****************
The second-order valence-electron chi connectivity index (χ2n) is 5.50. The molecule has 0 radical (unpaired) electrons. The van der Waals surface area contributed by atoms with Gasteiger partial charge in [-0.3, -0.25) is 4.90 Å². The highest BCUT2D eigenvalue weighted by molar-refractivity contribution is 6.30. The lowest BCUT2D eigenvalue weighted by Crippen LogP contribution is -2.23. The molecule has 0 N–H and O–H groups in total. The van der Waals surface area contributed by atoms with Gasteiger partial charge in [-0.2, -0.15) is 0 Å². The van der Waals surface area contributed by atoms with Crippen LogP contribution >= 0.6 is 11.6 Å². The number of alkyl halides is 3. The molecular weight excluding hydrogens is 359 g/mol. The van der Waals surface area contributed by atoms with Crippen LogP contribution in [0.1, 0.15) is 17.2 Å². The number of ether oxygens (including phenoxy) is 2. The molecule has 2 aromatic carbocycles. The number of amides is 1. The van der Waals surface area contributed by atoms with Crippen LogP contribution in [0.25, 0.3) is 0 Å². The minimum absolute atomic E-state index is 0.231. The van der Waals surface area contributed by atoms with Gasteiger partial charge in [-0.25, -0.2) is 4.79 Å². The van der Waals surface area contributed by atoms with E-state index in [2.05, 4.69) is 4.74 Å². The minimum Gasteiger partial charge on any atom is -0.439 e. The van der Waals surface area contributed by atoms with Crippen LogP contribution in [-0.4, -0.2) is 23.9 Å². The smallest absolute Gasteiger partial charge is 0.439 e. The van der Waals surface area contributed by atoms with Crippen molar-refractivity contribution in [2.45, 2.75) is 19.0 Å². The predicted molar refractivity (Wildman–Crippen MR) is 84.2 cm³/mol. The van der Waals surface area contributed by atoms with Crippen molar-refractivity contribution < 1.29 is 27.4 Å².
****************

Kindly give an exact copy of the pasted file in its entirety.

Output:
The second-order valence-electron chi connectivity index (χ2n) is 5.50. The molecule has 0 radical (unpaired) electrons. The van der Waals surface area contributed by atoms with Gasteiger partial charge in [-0.3, -0.25) is 4.90 Å². The highest BCUT2D eigenvalue weighted by molar-refractivity contribution is 6.30. The lowest BCUT2D eigenvalue weighted by Crippen LogP contribution is -2.23. The molecule has 0 N–H and O–H groups in total. The van der Waals surface area contributed by atoms with Gasteiger partial charge in [-0.2, -0.15) is 0 Å². The van der Waals surface area contributed by atoms with Crippen LogP contribution >= 0.6 is 11.6 Å². The number of alkyl halides is 3. The molecular weight excluding hydrogens is 359 g/mol. The van der Waals surface area contributed by atoms with Crippen LogP contribution in [0.1, 0.15) is 17.2 Å². The number of ether oxygens (including phenoxy) is 2. The molecule has 2 aromatic carbocycles. The number of amides is 1. The van der Waals surface area contributed by atoms with Crippen LogP contribution in [0.25, 0.3) is 0 Å². The minimum absolute atomic E-state index is 0.231. The van der Waals surface area contributed by atoms with Gasteiger partial charge in [-0.25, -0.2) is 4.79 Å². The van der Waals surface area contributed by atoms with E-state index in [2.05, 4.69) is 4.74 Å². The minimum Gasteiger partial charge on any atom is -0.439 e. The van der Waals surface area contributed by atoms with Crippen LogP contribution in [-0.4, -0.2) is 23.9 Å². The smallest absolute Gasteiger partial charge is 0.439 e. The van der Waals surface area contributed by atoms with Crippen molar-refractivity contribution in [2.45, 2.75) is 19.0 Å². The predicted molar refractivity (Wildman–Crippen MR) is 84.2 cm³/mol. The van der Waals surface area contributed by atoms with Crippen molar-refractivity contribution < 1.29 is 27.4 Å².